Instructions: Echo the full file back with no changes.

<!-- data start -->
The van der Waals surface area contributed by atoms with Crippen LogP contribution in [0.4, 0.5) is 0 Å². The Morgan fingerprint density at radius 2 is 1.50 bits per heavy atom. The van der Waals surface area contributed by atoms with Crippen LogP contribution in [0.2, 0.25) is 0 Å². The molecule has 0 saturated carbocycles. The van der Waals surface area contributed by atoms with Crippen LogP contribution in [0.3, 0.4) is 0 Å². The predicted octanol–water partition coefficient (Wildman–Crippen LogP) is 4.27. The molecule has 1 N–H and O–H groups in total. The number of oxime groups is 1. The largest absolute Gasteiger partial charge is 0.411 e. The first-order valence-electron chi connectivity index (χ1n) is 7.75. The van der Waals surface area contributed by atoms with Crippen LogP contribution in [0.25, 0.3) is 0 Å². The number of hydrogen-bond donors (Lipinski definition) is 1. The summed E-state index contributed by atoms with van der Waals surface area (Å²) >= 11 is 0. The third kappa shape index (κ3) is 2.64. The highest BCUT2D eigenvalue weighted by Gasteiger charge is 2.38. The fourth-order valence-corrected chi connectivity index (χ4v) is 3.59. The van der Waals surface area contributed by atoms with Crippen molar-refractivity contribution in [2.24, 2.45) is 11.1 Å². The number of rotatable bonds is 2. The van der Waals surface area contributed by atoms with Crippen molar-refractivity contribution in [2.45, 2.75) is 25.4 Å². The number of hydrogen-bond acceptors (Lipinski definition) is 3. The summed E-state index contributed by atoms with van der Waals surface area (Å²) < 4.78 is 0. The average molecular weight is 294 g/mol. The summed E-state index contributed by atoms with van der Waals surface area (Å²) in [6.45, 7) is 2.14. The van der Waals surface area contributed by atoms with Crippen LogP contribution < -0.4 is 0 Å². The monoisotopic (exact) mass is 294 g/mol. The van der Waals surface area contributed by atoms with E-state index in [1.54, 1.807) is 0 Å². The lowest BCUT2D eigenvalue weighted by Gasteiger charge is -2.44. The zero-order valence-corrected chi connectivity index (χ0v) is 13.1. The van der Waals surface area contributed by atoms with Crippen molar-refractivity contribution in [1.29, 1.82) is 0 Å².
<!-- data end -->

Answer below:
The van der Waals surface area contributed by atoms with Crippen LogP contribution in [0.4, 0.5) is 0 Å². The Morgan fingerprint density at radius 2 is 1.50 bits per heavy atom. The van der Waals surface area contributed by atoms with Crippen LogP contribution in [0.2, 0.25) is 0 Å². The molecule has 0 saturated carbocycles. The van der Waals surface area contributed by atoms with Crippen LogP contribution in [0.3, 0.4) is 0 Å². The predicted octanol–water partition coefficient (Wildman–Crippen LogP) is 4.27. The molecule has 1 N–H and O–H groups in total. The number of oxime groups is 1. The largest absolute Gasteiger partial charge is 0.411 e. The first-order valence-electron chi connectivity index (χ1n) is 7.75. The van der Waals surface area contributed by atoms with Crippen LogP contribution in [0.25, 0.3) is 0 Å². The number of hydrogen-bond donors (Lipinski definition) is 1. The summed E-state index contributed by atoms with van der Waals surface area (Å²) >= 11 is 0. The third kappa shape index (κ3) is 2.64. The highest BCUT2D eigenvalue weighted by Gasteiger charge is 2.38. The fourth-order valence-corrected chi connectivity index (χ4v) is 3.59. The van der Waals surface area contributed by atoms with Crippen molar-refractivity contribution in [2.24, 2.45) is 11.1 Å². The number of rotatable bonds is 2. The van der Waals surface area contributed by atoms with Crippen molar-refractivity contribution in [2.45, 2.75) is 25.4 Å². The number of hydrogen-bond acceptors (Lipinski definition) is 3. The summed E-state index contributed by atoms with van der Waals surface area (Å²) < 4.78 is 0. The average molecular weight is 294 g/mol. The summed E-state index contributed by atoms with van der Waals surface area (Å²) in [6.45, 7) is 2.14. The van der Waals surface area contributed by atoms with Crippen LogP contribution < -0.4 is 0 Å². The monoisotopic (exact) mass is 294 g/mol. The van der Waals surface area contributed by atoms with E-state index in [1.54, 1.807) is 0 Å². The lowest BCUT2D eigenvalue weighted by Gasteiger charge is -2.44. The zero-order valence-corrected chi connectivity index (χ0v) is 13.1. The van der Waals surface area contributed by atoms with Crippen molar-refractivity contribution in [1.29, 1.82) is 0 Å².